How Can One Create Her Own Public Space?June 27, 2021
According to the German philosopher Jürgen Habermas, modern society is subject not only to technological advances but also to our ability to collectively criticize and rationalize our own traditions.
Habermas says that the mind is at the heart of everyday communication. Someone says or does something and we’re like, “Why did you do that?” or “Why did you say that?” we say. We are constantly looking for reasons, which is why Habermas speaks of the ‘communicative’ mind. For him, reason is not only about discovering abstract truths, but also about our need to justify ourselves against others.
Habermas concluded in the 1960s and 1970s that there was a link between the communicative mind and what he called the “public sphere.” He says that until the 18th century, European “Culture was “representational” in the broad sense, that is, the ruling classes “represented” themselves to their subjects through impressive ceremonies or displays of power that required no justification, such as huge architectural projects. A number of public places had emerged outside the control of the state. These were places where people gathered to chat and discuss various topics. This growth in the public sphere brought with it the opportunity to question the representative state cultural authority. The public space was the private space of our close friends and family and the spaces under state control. became a buffer zone and a “third space” between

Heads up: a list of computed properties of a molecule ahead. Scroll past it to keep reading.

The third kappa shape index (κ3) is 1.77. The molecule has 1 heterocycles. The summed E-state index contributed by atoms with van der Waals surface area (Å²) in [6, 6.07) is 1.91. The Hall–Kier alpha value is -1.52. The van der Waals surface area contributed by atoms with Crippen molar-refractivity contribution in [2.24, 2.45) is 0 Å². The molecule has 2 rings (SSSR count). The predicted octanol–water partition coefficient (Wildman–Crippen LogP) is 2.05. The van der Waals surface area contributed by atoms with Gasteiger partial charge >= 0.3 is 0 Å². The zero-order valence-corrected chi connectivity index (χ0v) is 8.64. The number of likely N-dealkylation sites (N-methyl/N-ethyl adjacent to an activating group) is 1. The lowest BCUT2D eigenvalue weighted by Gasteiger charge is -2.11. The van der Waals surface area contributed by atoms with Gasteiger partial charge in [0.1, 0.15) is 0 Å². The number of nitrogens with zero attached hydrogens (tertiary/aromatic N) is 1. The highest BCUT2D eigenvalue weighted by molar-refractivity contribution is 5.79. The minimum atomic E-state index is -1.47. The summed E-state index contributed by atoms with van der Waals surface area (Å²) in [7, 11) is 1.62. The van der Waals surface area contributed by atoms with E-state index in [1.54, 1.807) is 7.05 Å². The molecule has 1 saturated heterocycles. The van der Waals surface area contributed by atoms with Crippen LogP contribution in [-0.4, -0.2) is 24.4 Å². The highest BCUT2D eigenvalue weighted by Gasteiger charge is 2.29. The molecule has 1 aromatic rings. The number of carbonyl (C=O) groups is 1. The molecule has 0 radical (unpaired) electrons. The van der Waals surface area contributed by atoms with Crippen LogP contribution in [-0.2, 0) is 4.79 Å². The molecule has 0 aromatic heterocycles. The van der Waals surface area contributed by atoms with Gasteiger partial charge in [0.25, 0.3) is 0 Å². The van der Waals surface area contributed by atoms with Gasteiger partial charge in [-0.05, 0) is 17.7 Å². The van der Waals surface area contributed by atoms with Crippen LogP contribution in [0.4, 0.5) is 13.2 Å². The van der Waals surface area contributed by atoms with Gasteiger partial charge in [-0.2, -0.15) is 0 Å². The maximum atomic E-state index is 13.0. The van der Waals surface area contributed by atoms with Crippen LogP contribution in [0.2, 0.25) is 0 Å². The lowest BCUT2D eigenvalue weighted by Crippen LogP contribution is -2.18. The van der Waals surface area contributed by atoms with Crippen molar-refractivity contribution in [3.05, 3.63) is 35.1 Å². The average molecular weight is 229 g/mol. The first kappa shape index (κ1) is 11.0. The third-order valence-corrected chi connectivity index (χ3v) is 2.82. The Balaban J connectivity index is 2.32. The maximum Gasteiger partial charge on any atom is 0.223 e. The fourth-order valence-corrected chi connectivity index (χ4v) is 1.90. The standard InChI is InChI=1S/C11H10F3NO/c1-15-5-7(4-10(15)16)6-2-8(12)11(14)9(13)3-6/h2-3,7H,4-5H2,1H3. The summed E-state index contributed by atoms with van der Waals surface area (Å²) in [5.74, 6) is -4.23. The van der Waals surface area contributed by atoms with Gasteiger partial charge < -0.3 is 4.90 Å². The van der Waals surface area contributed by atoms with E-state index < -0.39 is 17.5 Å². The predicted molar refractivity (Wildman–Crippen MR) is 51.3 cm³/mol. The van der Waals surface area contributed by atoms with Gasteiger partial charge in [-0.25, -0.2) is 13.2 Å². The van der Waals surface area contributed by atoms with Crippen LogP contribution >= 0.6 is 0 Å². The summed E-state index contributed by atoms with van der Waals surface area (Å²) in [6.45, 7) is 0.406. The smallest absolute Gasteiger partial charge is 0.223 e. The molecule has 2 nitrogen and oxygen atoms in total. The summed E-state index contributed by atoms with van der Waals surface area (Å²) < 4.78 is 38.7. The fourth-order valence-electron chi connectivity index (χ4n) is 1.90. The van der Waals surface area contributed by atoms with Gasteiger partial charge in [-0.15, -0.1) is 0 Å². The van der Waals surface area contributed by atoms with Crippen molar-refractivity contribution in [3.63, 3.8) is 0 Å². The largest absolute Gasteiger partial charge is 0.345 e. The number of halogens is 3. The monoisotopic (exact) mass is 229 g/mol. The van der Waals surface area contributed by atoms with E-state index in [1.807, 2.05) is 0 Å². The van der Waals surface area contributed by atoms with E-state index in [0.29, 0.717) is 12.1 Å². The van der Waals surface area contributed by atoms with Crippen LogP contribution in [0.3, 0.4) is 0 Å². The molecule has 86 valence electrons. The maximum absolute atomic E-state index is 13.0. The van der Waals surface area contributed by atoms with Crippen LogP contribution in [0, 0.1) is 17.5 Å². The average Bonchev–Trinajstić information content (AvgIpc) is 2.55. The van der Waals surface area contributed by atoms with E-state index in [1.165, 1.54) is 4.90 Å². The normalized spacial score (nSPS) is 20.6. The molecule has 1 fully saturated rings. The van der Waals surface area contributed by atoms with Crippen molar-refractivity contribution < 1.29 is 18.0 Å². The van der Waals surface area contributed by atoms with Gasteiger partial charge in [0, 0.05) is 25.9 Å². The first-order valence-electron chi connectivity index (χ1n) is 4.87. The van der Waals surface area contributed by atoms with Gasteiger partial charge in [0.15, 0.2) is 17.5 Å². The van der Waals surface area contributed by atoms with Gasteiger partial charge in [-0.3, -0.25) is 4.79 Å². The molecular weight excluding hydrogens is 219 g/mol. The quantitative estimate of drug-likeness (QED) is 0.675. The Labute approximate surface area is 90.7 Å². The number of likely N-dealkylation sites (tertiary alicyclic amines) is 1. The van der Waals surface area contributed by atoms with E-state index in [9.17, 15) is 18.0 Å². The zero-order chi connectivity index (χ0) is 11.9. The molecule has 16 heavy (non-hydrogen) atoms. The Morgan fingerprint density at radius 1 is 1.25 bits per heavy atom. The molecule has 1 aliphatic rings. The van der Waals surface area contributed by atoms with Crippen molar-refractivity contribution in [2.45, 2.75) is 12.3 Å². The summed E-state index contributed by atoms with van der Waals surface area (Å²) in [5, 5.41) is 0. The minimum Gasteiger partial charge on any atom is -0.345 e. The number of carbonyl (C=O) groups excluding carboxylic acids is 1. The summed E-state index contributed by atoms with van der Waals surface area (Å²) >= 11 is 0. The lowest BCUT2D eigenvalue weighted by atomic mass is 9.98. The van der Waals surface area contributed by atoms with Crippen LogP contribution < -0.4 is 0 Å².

By creating a public space, we also increase our common interests with other individuals—opportunities to recognize interests that the state cannot meet. This leads to questioning the actions of the state. Habermas also believes that the growth of the public sphere helped trigger the French Revolution of 1789. The gradual growth of the public sphere since the 18th century has also led to an increase in democratically elected political institutions, independent courts, and human rights laws. But Habermas believes that these brakes on the arbitrary use of power are now under threat. Newspapers, for example, allow for the publication of sensible dialogues between individual individuals, but these possibilities may diminish as the press becomes dominated by large corporations. Contextual intellectual debates are replaced by gossip with celebrities, and we turn from critical, rational agents to mindless consumers.
Prepared by: Sociologist Ömer YILDIRIM
Source: Omer YILDIRIM’s Personal Lecture Notes. Atatürk University Sociology Department 1st Year “Introduction to Philosophy” and 2nd, 3rd, 4th Grade “History of Philosophy” Lecture Notes (Ömer YILDIRIM); Open Education Philosophy Textbook